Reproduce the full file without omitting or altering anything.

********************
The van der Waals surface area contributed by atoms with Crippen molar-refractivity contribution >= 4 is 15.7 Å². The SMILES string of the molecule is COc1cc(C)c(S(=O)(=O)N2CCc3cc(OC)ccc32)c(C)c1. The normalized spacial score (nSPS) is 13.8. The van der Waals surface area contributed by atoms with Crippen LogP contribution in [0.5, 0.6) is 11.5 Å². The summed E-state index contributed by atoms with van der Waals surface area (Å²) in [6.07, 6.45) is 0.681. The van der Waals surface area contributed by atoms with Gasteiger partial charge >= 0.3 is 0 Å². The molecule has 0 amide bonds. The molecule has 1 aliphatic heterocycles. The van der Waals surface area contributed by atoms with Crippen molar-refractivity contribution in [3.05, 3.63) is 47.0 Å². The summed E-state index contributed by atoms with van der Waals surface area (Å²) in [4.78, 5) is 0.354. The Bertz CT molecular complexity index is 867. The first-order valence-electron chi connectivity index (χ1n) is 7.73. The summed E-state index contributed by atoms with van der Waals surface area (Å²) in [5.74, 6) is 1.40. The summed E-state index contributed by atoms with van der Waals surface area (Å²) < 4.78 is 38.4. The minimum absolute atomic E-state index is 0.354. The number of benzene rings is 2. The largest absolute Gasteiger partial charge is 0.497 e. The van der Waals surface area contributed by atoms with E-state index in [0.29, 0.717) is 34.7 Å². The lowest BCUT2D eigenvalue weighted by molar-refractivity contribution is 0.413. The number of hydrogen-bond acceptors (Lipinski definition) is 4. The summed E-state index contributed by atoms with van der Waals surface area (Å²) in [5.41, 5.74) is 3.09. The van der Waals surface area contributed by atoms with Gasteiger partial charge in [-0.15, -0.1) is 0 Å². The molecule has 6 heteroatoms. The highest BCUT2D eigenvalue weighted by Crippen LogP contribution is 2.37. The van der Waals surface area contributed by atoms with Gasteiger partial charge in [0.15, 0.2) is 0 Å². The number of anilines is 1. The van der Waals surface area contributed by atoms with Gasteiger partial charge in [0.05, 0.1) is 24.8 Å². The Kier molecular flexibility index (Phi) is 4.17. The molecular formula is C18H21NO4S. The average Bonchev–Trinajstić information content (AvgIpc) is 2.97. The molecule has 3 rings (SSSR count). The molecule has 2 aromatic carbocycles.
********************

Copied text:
The van der Waals surface area contributed by atoms with Crippen molar-refractivity contribution >= 4 is 15.7 Å². The SMILES string of the molecule is COc1cc(C)c(S(=O)(=O)N2CCc3cc(OC)ccc32)c(C)c1. The normalized spacial score (nSPS) is 13.8. The van der Waals surface area contributed by atoms with Crippen LogP contribution in [0.5, 0.6) is 11.5 Å². The summed E-state index contributed by atoms with van der Waals surface area (Å²) in [6.07, 6.45) is 0.681. The van der Waals surface area contributed by atoms with Gasteiger partial charge >= 0.3 is 0 Å². The molecule has 0 amide bonds. The molecule has 1 aliphatic heterocycles. The van der Waals surface area contributed by atoms with Crippen molar-refractivity contribution in [3.05, 3.63) is 47.0 Å². The summed E-state index contributed by atoms with van der Waals surface area (Å²) in [4.78, 5) is 0.354. The Bertz CT molecular complexity index is 867. The first-order valence-electron chi connectivity index (χ1n) is 7.73. The summed E-state index contributed by atoms with van der Waals surface area (Å²) in [5.74, 6) is 1.40. The summed E-state index contributed by atoms with van der Waals surface area (Å²) < 4.78 is 38.4. The minimum absolute atomic E-state index is 0.354. The number of benzene rings is 2. The largest absolute Gasteiger partial charge is 0.497 e. The van der Waals surface area contributed by atoms with E-state index in [0.29, 0.717) is 34.7 Å². The lowest BCUT2D eigenvalue weighted by molar-refractivity contribution is 0.413. The number of hydrogen-bond acceptors (Lipinski definition) is 4. The summed E-state index contributed by atoms with van der Waals surface area (Å²) in [5.41, 5.74) is 3.09. The van der Waals surface area contributed by atoms with Gasteiger partial charge in [-0.15, -0.1) is 0 Å². The molecule has 6 heteroatoms. The highest BCUT2D eigenvalue weighted by Crippen LogP contribution is 2.37. The van der Waals surface area contributed by atoms with Gasteiger partial charge in [0.15, 0.2) is 0 Å². The number of anilines is 1. The van der Waals surface area contributed by atoms with Gasteiger partial charge in [0.05, 0.1) is 24.8 Å². The Kier molecular flexibility index (Phi) is 4.17. The molecular formula is C18H21NO4S. The average Bonchev–Trinajstić information content (AvgIpc) is 2.97. The molecule has 3 rings (SSSR count). The molecule has 2 aromatic carbocycles.